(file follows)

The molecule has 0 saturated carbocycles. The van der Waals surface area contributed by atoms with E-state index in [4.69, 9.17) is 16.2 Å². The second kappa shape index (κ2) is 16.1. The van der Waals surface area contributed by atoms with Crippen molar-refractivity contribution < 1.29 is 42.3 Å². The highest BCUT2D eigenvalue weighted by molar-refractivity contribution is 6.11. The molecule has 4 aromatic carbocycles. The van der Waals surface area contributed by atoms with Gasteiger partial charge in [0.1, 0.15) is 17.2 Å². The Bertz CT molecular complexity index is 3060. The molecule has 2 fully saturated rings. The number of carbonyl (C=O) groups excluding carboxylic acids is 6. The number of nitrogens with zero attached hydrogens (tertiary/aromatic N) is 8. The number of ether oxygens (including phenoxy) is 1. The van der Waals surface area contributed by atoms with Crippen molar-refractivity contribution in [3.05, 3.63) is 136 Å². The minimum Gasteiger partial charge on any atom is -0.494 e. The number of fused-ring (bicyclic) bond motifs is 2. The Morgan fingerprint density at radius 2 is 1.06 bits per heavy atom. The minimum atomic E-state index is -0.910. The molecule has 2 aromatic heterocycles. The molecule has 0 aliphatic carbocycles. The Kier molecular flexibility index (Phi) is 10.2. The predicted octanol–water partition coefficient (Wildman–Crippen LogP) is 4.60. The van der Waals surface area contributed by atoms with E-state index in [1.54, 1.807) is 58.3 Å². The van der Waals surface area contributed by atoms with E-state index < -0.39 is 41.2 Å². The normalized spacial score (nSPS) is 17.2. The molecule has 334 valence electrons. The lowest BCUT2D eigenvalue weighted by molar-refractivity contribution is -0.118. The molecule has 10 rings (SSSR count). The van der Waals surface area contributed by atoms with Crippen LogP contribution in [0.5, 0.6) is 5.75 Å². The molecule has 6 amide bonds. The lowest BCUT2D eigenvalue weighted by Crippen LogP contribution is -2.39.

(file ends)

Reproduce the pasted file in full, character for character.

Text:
The molecule has 0 saturated carbocycles. The van der Waals surface area contributed by atoms with E-state index in [4.69, 9.17) is 16.2 Å². The second kappa shape index (κ2) is 16.1. The van der Waals surface area contributed by atoms with Crippen molar-refractivity contribution < 1.29 is 42.3 Å². The highest BCUT2D eigenvalue weighted by molar-refractivity contribution is 6.11. The molecule has 4 aromatic carbocycles. The van der Waals surface area contributed by atoms with Gasteiger partial charge in [0.1, 0.15) is 17.2 Å². The Bertz CT molecular complexity index is 3060. The molecule has 2 fully saturated rings. The number of carbonyl (C=O) groups excluding carboxylic acids is 6. The number of nitrogens with zero attached hydrogens (tertiary/aromatic N) is 8. The number of ether oxygens (including phenoxy) is 1. The van der Waals surface area contributed by atoms with Crippen molar-refractivity contribution in [3.05, 3.63) is 136 Å². The minimum Gasteiger partial charge on any atom is -0.494 e. The number of fused-ring (bicyclic) bond motifs is 2. The Morgan fingerprint density at radius 2 is 1.06 bits per heavy atom. The minimum atomic E-state index is -0.910. The molecule has 2 aromatic heterocycles. The molecule has 0 aliphatic carbocycles. The Kier molecular flexibility index (Phi) is 10.2. The predicted octanol–water partition coefficient (Wildman–Crippen LogP) is 4.60. The van der Waals surface area contributed by atoms with E-state index in [1.54, 1.807) is 58.3 Å². The van der Waals surface area contributed by atoms with E-state index < -0.39 is 41.2 Å². The normalized spacial score (nSPS) is 17.2. The molecule has 334 valence electrons. The lowest BCUT2D eigenvalue weighted by molar-refractivity contribution is -0.118. The molecule has 10 rings (SSSR count). The van der Waals surface area contributed by atoms with Crippen LogP contribution in [0.5, 0.6) is 5.75 Å². The molecule has 6 amide bonds. The lowest BCUT2D eigenvalue weighted by Crippen LogP contribution is -2.39.